Milling Cutter Chuck for Threaded Shank End Mills, Harold Hall
One of the earliest lessons a novice milling machine operator will likely learn is
that the spiral action of an end mill will, when taking a cut, attempt to draw the
cutter from the chuck holding it. The result is that it soon becomes apparent that
the drill chuck usually supplied with the average mill drill is quite inadequate.
Having purchased my first mill drill for around £600, I soon learnt this was so but
was then dismayed to learn that a suitable milling cutter chuck was going to set
me back in excess of £100. This seemed quite disproportionate compared to the cost
of the machine. Because of this, I was led to consider making one, which I did, with
the resulting chuck, Photograph 1, being more than adequate for over 15 years of
I had though found that I would like to use endmills having a larger shank diameter
than the 1/2 in./12mm that my chuck catered for, and I therefore made a larger version
to suit 16mm diameter but following the same design as the first. This was to use
endmills having threaded shanks which make it impossible for the cutter to be withdrawn
in use. The larger chuck is seen in Photograph 2.
Briefly, the way that these chucks work is that the cutter is screwed into the collet
until it contacts the base of the chuck’s body. If then, the cutter rotates a little
in the collet due to the load on it, it will attempt to screw father into the collet
but being in contact with the chuck's base it will draw the collet forward into its
closing taper. This, as a result, increases the collets grip of the cutter. From
this, it can be seen that it is impossible for the cutter to be withdrawn from the
chuck as it will always remain in contact with the base of the chucks internal bore.
Sk.1 should help to make the above understandable.
When I made my first chuck, I now know that the ER range of collets had been in
being for around 10 years but was unaware of their existence. This because, at the
time, it was obviously very much a collet for use in industry, and no doubt having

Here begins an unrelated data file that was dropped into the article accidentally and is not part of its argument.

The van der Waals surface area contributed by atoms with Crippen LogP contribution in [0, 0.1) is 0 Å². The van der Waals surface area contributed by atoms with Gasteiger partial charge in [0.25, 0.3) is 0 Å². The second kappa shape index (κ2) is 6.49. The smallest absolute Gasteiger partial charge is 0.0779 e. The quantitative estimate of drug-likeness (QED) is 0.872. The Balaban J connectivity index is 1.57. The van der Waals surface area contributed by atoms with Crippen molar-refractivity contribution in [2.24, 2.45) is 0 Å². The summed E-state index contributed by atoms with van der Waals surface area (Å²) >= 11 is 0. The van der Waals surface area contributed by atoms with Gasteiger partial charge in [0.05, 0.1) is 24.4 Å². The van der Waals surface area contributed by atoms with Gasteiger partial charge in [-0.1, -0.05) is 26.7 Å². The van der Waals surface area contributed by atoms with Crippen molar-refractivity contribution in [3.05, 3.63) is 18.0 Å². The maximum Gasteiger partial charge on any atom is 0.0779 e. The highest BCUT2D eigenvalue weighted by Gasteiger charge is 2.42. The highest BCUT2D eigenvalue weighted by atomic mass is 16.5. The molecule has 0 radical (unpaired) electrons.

an industrial price tag.
I now have though a set of these collets that I use exclusively for smaller diameter
work, 20mm and below, on my lathe and find them very useful. For the viewer who is
not conversant with these, each one covers a range of 1mm and are made in 1mm increments,
typically, 7 to 6mm and 6 to 5mm. From this it can be seen that there are no gaps
in the sizes that can be held and can therefore be used for metric and imperial diameters.
I do find though that they need a substantial tightening torque, especially if the
collet has to be closed towards its smallest size, with the effect being particularly
apparent with the smaller size collets. This is so much so that it borders on being
impossible if closing to ones minimum diameter in this range. For this reason, I
would not be happy using them for milling cutters, especially if say holding a 1/4”
(6.35mm) cutter in a 7 to 6mm collet.
Whilst the ER system was first envisaged as just having metrically sized collets
imperial sized collets are becoming available at the smaller sizes, obviously to
overcome the situation. Even then, there is no absolute certainty that the cutter
will not be withdrawn from its collet. For this reason I would recommend using a
chuck designed for use with threaded shank cutters.
With either of my two cutter chucks, when closing, I frequently just hand tightened
them without any major problem. However, I did find that if only taking a very light
cut there was insufficient load on the cutter to cause it to rotate in the collet
and tighten it fully. This resulted in the finish achieved suffering a little. I
do now just very lightly tighten them using a C spanner and it works perfectly, not
worrying that the cutter may be pulled from the collet or the need to use a substantial
torque to fully secure the cutter.
Photograph 2 does show that I have made some solid non slotted adaptors for holding
the smaller throw away cutters which do not have threaded shanks. However, as I have
a few larger non threaded shank cutters I have made some larger adaptors also. These
are also designed to eliminate the possibility of the cutter being withdrawn when
in use. They work well as can be seen in Photograph 3 where a substantial cut is
being taken without any problem.
Whilst economy milling cutter chucks can now be had, one that covers up to 5/8"/16mm
and with collets for both metric and imperial sizes in the range 6mm to 16mm shanks
would still be expensive compared to the cost of the milling machine. Making ones
own would still be worth considering financially and with an interesting project
as a bonus.
Details for making a set of these cutter chucks can be found in my book, “Lathework,
a complete course” number 34 in the workshop practice series.
All pictures can be clicked on to provide a larger view